STOCKHOLM -- It would have been the stuff of legend had Tim Stützle, whose baseball swat overtime goal had just given him hero’s status, grown up in Viersen, Germany, dreaming of being the next Albert Pujols, the next Mike Trout, the next Mookie Betts.

It would have made for a great story.

It also would have been wrong.


“To be honest, I hate watching baseball,” Stutzle said after the Ottawa Senators’ thrilling 5-4 win against the Detroit Red Wings at Avicii Arena on Thursday. “I think it’s pretty boring.”

He could have fooled us, given his solid contact of the puck out of midair that beat Red Wings goalie James Reimer with two seconds remaining in what proved to be a wild and wacky curtain-raiser to the 2023 Global Series Sweden presented by Fastenal.

As Stutzle was making those comments, Brady Tkachuk, seated next to him in the postgame press conference, stared at his teammate with disbelief. With Tkachuk having grown up in St. Louis watching Pujols star for the Cardinals, Stutzle’s take was sporting blasphemy for the Senators captain, who then analyzed Stutzle’s technique on the winner.

“Choked up on it and followed through,” Tkachuk said, using baseball parlance before breaking into a mischievous grin.

“I saw a lot of home runs in Busch Stadium when I was younger. And to see that (goal), that was unreal.”

Much like the entire evening seemed to be.

On a dramatic night in Stockholm, Stutzle’s swing saved face for a Senators team that had looked impressive building up a 4-0 lead by early in the second period, only to blow it by allowing four consecutive goals by second intermission.

It was the Tkachuk show in the early going, with the 24-year-old scoring twice in the first 9:57 of the game. By 1:18 of the second period, Jake Sanderson and Josh Norris had widened Ottawa’s advantage to 4-0, leading Detroit coach Derek Lalonde to wonder if he should pull Reimer to change momentum.

He didn’t. And for the short term, it proved to be the right move.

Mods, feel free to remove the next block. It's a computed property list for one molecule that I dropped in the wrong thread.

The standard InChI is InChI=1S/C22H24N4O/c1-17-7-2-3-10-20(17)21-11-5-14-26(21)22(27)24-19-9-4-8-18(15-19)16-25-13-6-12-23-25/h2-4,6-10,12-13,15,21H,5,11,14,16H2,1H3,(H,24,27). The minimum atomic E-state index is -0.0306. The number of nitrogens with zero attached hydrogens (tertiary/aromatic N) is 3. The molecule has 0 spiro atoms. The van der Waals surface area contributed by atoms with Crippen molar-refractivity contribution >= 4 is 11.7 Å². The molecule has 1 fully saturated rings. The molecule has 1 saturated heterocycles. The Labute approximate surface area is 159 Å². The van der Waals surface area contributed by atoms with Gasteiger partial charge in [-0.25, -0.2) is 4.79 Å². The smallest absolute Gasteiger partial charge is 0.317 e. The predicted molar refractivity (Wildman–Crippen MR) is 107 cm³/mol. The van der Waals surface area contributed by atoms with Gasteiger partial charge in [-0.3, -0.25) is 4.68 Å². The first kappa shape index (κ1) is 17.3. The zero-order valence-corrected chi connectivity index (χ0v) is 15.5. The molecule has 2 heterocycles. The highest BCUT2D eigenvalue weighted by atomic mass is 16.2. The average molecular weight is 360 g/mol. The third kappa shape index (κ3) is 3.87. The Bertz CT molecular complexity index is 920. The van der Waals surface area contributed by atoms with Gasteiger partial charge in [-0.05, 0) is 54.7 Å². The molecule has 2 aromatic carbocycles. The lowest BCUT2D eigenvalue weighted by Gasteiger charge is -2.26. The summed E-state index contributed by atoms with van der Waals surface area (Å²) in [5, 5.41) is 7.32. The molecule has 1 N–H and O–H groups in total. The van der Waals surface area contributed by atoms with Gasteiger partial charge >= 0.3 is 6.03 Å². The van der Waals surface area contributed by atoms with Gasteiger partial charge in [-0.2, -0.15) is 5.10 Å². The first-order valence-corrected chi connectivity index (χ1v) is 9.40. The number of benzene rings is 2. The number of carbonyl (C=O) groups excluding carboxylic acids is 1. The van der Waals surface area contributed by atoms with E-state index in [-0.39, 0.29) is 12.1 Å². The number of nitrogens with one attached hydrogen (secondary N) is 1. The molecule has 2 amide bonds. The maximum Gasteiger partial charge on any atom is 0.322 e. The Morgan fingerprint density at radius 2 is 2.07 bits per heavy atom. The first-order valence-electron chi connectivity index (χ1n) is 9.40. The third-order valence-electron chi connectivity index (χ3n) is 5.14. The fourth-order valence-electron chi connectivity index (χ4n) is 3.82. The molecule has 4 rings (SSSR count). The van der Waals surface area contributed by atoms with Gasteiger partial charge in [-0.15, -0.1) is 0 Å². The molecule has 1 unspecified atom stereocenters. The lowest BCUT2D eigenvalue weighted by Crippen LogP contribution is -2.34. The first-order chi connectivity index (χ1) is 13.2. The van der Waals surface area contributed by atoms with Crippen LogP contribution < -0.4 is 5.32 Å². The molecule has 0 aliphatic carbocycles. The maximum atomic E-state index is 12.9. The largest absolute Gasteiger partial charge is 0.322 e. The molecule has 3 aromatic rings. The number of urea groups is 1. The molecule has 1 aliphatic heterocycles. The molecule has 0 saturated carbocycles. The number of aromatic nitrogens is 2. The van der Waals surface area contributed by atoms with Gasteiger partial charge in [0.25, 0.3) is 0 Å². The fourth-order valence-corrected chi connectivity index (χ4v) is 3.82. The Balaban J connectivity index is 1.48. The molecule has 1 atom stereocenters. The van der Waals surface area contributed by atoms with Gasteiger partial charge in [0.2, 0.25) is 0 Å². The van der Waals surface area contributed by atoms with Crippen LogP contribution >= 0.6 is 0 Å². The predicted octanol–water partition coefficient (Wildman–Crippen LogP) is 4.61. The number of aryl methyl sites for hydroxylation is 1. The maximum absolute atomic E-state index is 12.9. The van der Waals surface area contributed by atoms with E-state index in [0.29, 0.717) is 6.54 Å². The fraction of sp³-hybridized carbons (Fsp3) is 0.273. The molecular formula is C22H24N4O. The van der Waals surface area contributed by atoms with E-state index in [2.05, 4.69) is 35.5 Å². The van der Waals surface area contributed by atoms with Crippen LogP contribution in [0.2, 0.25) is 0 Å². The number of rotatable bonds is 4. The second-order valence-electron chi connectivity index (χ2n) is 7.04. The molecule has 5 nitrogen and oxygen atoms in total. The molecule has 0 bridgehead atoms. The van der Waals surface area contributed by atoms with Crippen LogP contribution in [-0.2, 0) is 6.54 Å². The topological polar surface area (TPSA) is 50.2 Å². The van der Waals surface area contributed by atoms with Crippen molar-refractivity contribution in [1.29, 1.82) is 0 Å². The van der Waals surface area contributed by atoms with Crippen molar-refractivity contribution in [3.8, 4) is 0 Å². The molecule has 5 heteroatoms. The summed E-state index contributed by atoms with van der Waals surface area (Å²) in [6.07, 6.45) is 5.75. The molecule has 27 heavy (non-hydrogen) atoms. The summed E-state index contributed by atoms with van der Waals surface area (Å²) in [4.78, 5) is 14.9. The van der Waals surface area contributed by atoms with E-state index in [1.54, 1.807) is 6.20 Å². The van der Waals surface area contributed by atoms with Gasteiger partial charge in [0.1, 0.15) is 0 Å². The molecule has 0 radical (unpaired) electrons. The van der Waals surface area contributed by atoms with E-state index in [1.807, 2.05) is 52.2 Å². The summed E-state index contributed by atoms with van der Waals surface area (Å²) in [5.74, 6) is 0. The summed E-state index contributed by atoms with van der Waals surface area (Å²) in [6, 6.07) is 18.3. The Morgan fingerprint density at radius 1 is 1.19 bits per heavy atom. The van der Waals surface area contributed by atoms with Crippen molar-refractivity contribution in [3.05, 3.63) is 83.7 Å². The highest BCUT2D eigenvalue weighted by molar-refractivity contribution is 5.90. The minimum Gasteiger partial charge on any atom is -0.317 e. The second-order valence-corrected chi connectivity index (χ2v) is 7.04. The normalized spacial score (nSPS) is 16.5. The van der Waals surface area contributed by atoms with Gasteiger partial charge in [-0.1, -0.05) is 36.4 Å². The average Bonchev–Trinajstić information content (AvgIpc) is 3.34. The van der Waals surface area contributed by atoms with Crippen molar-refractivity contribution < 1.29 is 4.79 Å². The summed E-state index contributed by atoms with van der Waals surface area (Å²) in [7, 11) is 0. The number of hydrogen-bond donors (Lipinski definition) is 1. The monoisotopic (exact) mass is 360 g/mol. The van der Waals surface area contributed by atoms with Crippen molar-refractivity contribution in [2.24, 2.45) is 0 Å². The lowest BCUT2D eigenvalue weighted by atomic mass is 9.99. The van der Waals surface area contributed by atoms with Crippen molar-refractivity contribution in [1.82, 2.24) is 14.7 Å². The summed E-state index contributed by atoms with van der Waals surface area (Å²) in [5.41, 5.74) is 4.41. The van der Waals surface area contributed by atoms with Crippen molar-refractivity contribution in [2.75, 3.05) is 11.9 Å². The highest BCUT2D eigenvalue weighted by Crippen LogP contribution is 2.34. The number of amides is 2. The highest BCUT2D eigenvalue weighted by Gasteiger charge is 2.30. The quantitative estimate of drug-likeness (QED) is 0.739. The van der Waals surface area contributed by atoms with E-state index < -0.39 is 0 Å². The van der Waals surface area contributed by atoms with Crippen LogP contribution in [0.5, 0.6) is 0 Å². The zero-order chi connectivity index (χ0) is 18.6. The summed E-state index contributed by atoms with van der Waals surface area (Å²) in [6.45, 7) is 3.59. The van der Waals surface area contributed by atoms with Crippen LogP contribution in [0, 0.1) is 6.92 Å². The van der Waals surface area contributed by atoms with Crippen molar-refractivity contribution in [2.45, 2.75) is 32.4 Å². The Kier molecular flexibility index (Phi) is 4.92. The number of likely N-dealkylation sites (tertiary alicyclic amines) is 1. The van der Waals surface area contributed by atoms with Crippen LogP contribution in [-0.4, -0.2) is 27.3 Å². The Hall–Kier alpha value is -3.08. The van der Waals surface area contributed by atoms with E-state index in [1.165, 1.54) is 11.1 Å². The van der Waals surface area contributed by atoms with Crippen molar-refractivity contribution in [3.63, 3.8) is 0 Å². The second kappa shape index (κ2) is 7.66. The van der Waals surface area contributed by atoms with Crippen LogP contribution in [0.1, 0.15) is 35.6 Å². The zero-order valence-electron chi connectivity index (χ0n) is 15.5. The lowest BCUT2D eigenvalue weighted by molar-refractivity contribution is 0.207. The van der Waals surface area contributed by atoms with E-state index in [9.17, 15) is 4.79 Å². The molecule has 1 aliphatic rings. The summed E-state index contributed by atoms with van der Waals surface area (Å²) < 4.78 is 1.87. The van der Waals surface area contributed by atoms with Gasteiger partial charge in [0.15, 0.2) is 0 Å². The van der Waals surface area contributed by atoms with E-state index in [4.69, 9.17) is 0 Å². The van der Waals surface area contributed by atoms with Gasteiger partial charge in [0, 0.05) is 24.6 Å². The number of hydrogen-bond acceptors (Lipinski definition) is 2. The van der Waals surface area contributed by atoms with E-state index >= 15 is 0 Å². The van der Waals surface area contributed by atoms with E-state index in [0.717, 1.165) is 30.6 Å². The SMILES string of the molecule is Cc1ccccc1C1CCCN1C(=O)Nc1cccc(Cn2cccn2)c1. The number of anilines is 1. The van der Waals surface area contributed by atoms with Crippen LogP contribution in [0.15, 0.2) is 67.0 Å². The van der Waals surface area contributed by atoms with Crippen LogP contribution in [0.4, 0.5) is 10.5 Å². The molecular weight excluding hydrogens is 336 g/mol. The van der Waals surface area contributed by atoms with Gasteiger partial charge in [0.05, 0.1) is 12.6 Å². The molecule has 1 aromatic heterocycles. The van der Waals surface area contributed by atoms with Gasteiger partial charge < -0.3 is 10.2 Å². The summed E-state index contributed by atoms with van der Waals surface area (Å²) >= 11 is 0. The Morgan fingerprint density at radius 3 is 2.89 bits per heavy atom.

Indeed, when Sweden native Lucas Raymond cut it to 4-1 at 9:39 of the second, it pumped life into the Red Wings bench and opened the floodgates. Sure enough, goals by David Perron, Alex DeBrincat and Shayne Gostisbehere evened the score 4-4 and set the stage for a fantastic finish.

After being on that kind of emotional roller-coaster ride, of course the game would end with a baseball swing by a guy who isn’t a fan of the sport.

It was that type of surreal night at Avicii Arena. Just ask Reimer.

“I lost sight of the puck,” he said. “And when I caught [sight] of it again, it was him going for a baseball swing. He kind of got lucky and I couldn’t get over there in time.”

Stutzle, who also had two assists, could sense the clock was ticking. He, like the rest of those in the building, had to consider the increasing possibility that the game would be settled in a shootout.

Until it wasn’t.

Watch Stützle's home-run swing in slow motion

“I think it was pretty lucky,” he admitted. “I knew we didn’t have a lot of time there left, and [I] just tried to get it on net.

“In the end, I don’t think the goalie really saw that coming.”

Having had about 20 minutes to digest what had just happened, Senators coach D.J. Smith was asked if he’d ever been in a more chaotic game.

“No,” he said definitively, pausing for a moment before elaborating.

“We didn’t forecheck in the second period,” he said, analyzing how his team had surrendered a four-goal advantage. “We looked like we just wanted to hang on and kill the clock. Clearly, we got burned.”

Enter Tkachuk. The captain gave his team a pep talk entering the third period with the game tied 4-4.

“I’m proud of the guys between periods,” Smith said. “You know, to regroup, to come back out, and to stick with it, take care of the puck. I think we allowed just five shots in the third period and left with a win.

“I think it’s way easier to learn a lesson when you win a game than losing. In the end we feel good about ourselves, but there’s a lot of things we can learn.”